Phrasal-Verbs – Letter M (With Prepositions)

–  Prepositional Phrasal-Verbs – Letter M  –


  • (to be) Born With A Silver Spoon In (one’s) Mouth – This is an IdiomaticPrepositional & Adjectival Phrasal Verb which is used to express that a person was born into a family and a life of wealth and privilege and has probably never had to work or experience any hardship in his or her life.  It is usually said as a derogatory remark against that person out of jealousy and resentment…

“Most people would agree that Gwyneth Paltrow was born with a silver spoon in her mouth, and that is why people resent almost all of the ridiculous things that she says to the media.”

(to) Have Too Many Irons In The Fire – See: Phrasal Verbs – Letter “H”, for “Have”  -Or-  Prepositional Phrases – “In”

(to) Make The Most Of (something) – This is an idiomatic verb phrase which simply means:  To get the best and most amount of benefit out of a situation.  This is often used as advice when someone is “faces with” a situation that they are not looking forward to…  “Well, I’m not very happy about having to wear this stupid chicken outfit for my new job, but I guess I’ll just have to *make the most out of it*.  At least no one will see my face and having this job is better than no job.”

(to) Meet (someone) Half-Way – This is an idiomatic verb phrase which is used to describe when a compromise is made by two individuals or groups in some sort of negotiation situation…  “The home-owner was asking $200,000 for the house, and the buyer offered $150,000, so they decided to *meet half-way* and settled on $175,000.” – (175,000 being *half-way* between 200,000 and 150,000) 😉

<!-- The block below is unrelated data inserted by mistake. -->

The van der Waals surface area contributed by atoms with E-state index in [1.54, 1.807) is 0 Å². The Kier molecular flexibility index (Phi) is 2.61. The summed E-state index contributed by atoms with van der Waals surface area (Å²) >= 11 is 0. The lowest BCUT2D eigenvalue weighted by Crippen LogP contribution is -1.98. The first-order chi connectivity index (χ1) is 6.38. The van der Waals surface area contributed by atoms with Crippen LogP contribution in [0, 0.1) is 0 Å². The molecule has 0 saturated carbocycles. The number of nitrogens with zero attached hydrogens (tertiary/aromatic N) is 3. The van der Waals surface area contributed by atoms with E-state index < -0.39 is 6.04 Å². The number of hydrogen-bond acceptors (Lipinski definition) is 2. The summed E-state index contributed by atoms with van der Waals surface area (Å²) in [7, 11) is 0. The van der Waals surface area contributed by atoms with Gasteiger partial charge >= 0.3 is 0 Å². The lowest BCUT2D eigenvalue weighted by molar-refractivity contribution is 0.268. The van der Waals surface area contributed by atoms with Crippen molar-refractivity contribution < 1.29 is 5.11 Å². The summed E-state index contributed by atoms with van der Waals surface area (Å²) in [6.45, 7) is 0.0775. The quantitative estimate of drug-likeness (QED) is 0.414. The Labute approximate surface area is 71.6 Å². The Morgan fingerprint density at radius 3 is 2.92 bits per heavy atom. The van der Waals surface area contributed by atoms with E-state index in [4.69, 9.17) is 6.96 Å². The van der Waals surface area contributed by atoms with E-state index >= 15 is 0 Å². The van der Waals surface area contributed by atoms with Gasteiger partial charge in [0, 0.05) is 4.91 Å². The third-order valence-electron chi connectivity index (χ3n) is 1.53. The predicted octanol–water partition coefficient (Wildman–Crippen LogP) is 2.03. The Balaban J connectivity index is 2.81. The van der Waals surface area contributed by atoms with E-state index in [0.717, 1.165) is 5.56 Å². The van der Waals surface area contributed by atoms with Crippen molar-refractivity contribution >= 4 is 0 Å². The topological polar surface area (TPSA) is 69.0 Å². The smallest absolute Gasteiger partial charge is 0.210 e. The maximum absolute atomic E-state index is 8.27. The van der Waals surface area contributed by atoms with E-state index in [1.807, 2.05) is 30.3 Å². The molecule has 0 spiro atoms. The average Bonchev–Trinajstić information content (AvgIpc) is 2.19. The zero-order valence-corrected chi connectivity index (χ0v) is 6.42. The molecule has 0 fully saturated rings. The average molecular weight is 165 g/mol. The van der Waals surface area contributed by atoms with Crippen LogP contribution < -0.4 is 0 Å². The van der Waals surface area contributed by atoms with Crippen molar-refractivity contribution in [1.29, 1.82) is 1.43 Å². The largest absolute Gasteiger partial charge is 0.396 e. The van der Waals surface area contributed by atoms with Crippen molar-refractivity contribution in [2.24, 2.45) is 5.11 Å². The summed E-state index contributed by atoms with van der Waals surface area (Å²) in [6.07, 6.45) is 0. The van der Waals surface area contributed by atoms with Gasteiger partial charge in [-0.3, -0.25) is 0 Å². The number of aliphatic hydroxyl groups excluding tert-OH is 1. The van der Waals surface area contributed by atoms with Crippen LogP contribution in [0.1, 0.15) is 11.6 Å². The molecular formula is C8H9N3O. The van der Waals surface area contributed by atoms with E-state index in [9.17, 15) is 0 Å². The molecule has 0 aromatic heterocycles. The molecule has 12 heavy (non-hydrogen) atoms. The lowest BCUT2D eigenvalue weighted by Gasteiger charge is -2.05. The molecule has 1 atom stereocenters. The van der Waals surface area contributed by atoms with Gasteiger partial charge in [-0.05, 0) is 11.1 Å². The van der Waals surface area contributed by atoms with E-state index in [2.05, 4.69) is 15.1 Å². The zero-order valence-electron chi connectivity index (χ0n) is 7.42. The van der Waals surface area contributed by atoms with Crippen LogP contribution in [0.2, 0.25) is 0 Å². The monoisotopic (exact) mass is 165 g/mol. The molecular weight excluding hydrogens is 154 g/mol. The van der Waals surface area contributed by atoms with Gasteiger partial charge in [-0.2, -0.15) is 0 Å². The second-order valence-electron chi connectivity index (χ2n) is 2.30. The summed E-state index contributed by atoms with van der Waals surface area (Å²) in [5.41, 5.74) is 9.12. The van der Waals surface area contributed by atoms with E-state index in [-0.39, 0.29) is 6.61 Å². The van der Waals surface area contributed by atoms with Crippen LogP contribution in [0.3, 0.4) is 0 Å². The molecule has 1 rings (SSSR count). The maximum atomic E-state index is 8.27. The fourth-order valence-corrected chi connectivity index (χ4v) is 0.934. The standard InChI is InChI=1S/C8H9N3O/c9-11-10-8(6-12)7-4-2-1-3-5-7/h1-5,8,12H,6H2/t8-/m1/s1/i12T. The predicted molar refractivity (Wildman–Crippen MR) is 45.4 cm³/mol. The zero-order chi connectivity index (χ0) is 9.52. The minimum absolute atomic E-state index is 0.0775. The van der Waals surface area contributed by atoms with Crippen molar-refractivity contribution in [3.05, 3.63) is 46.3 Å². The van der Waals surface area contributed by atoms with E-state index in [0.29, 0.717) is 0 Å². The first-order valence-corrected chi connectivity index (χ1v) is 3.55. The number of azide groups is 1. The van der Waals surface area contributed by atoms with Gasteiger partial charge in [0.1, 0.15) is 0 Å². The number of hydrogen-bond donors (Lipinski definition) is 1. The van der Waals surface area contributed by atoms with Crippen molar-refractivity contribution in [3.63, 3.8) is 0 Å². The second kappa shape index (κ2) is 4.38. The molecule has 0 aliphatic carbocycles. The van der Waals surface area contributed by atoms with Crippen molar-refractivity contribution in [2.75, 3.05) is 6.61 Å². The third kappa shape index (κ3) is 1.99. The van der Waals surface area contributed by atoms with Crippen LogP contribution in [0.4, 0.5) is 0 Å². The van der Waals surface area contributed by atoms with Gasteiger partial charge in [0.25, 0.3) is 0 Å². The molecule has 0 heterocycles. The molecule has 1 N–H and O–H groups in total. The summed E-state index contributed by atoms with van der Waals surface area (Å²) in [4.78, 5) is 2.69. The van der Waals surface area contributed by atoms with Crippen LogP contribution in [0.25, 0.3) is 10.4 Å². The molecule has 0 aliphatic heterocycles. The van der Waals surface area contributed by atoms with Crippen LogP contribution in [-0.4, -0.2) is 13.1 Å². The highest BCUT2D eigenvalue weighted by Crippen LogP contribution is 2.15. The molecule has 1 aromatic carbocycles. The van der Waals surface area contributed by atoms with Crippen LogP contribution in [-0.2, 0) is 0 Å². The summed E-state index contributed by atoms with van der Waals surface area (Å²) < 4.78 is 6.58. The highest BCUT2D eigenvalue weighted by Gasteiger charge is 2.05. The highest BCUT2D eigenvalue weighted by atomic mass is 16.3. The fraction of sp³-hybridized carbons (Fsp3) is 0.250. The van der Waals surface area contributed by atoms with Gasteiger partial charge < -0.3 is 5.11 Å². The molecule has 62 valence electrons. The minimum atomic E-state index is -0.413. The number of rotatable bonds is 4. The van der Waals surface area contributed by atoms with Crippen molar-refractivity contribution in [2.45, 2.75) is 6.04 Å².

(to) Mess (something) Up – This is a phrase which means either to cause something to fail or to cause something to become completely dis-organized or put into a bad state…  “Deciding to work seven days a week really *Messed Up* my social life.  Now I have no time for anything but work.”

(to) Miss Out On (something) – This is an idiomatic verb phrase which is used to mean:  “To miss an opportunity”.  The probable reason that the preposition “out” is used is because of how we use that when there is no more of a certain things… “we are *out* of cookies.”…  So, *to miss out* on an opportunity to spend on a luxury sailboat with Monica Bellucci means that the opportunity was (at one time) there but you “missed the boat”.”  –  (the phrase “missed the boat” also means to miss out on something.) 😉

(to) Move On – This is a phrasal verb which means to move forward or to continue, but it is used idiomatically to mean:  to leave some (usually) painful or distressing situation in the past, and to not let it continue to have a negative effect…  “Finding out that his girlfriend was a psychopath was very difficult for him, but at some point he realized that he had to *move on*.  He couldn’t let her craziness keep him from becoming the super-hero he knew he was inside.”

(to) Move Up (in a company) – This is an idiomatic phrasal verb which is used to mean:  “To get promoted”…  “Daniel sure is  *moving up in the company* quite rapidly.  He only joined the company two years ago as the guy who cleans the bathrooms and vacuums the floors, and he’s already been promoted to vice president in charge of over-seas operations.  I’d say that he’s doing quite well for himself.”

–  ( Phrasal-VerbsLetter M )  –

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